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As the United States recovers slowly from the Great Recession, one in four Americans lives below or just above the federal poverty line (defined in 2010 as an income of $17,569 or less for a family of three). Prolonged unemployment has hurt those already poor and caused many formerly middle class families to struggle with need for the first time.
As poverty grows, many Americans continue to think about our nation’s safety-net programs in outmoded ways. Cash welfare benefits are angrily debated by politicians and pundits – even though such assistance is just a small part of U.S. welfare provision today. Emergency food and housing assistance, job search programs, help with child care and health care – such services are the principal supports offered to millions of low-income families. With a better understanding of how the safety net really works, we can re-focus public discussions on needed improvements.
How the U.S. Safety Net Really Works
America’s safety net for the economically needy includes governmental and nonprofit programs that help people cope with job loss and low incomes while obtaining basics for their families. Assistance is usually provided only for short periods of time.
Before 1996, monthly cash grants were regularly dispensed to impoverished female-headed households with children. Cash welfare caseloads expanded substantially in the last few decades of the 20th century, and controversies ensued. In 1996, major welfare reforms were enacted to change the emphasis toward getting poor people into jobs and giving them services that help them search for work and tide their families over in the meantime. Although cash welfare remains controversial, such assistance through today’s Temporary Assistance for Needy Families program occupies a very limited place in America’s overall safety net. Welfare caseloads are down 50% since 1997. Fewer than two million poor families received cash benefits in 2011, at a cost of less one-half of one percent of the total federal budget.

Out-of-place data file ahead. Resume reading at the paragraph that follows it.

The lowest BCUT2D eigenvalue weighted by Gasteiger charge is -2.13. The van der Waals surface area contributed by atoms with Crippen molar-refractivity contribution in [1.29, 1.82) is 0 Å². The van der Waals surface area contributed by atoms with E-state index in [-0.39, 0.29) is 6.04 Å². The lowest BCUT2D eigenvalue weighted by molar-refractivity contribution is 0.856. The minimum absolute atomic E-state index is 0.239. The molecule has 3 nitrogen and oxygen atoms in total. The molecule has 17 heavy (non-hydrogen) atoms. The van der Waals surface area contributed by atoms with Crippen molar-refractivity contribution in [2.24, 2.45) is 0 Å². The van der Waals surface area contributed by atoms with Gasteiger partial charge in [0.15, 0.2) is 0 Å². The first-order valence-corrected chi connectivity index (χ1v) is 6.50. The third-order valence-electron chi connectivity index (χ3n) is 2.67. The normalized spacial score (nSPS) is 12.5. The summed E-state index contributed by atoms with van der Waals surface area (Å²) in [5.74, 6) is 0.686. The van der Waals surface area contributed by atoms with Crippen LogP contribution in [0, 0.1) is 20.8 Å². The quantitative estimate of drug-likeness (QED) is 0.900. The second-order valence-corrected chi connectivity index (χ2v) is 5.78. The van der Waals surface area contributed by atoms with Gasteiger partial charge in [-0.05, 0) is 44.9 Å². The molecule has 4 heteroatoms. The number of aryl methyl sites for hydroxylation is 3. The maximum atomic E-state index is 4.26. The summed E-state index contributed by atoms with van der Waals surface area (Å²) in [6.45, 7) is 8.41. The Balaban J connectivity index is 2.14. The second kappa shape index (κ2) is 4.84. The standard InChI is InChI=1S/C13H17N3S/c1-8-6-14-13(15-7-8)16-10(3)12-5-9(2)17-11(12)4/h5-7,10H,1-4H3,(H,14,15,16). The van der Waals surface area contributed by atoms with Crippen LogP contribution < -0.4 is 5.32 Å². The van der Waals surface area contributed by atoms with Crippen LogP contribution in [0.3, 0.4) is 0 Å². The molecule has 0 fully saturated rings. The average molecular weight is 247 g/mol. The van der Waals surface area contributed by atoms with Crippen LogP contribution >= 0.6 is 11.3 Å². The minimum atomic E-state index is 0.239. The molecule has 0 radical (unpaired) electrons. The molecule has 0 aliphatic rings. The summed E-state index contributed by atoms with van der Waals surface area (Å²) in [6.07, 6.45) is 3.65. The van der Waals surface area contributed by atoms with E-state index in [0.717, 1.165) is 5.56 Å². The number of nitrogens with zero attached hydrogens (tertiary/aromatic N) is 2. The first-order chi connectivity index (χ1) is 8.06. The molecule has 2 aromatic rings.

Far more important are social service programs that help millions of low-income families – not just those eligible for welfare cash assistance but many others as well. Services such as employment training and assistance with job searches, adult education, child care, and programs to treat substance abuse or mental health problems – all can be short-term sources of material aid and critical supports for low-income adults trying to find and keep jobs.
Services are mainly funded by government grants and contracts, but typically delivered to millions of people through local community-based nonprofit organizations. Programs for low-income Americans currently spend somewhere between $150 and $200 billion annually from both public and private sources. For every dollar spent on cash assistance, the United States spends about $15 to $20 on social service programs. Americans prefer to help the poor this way – through community-based nonprofit organizations that stress personal contact.
Big Challenges to Address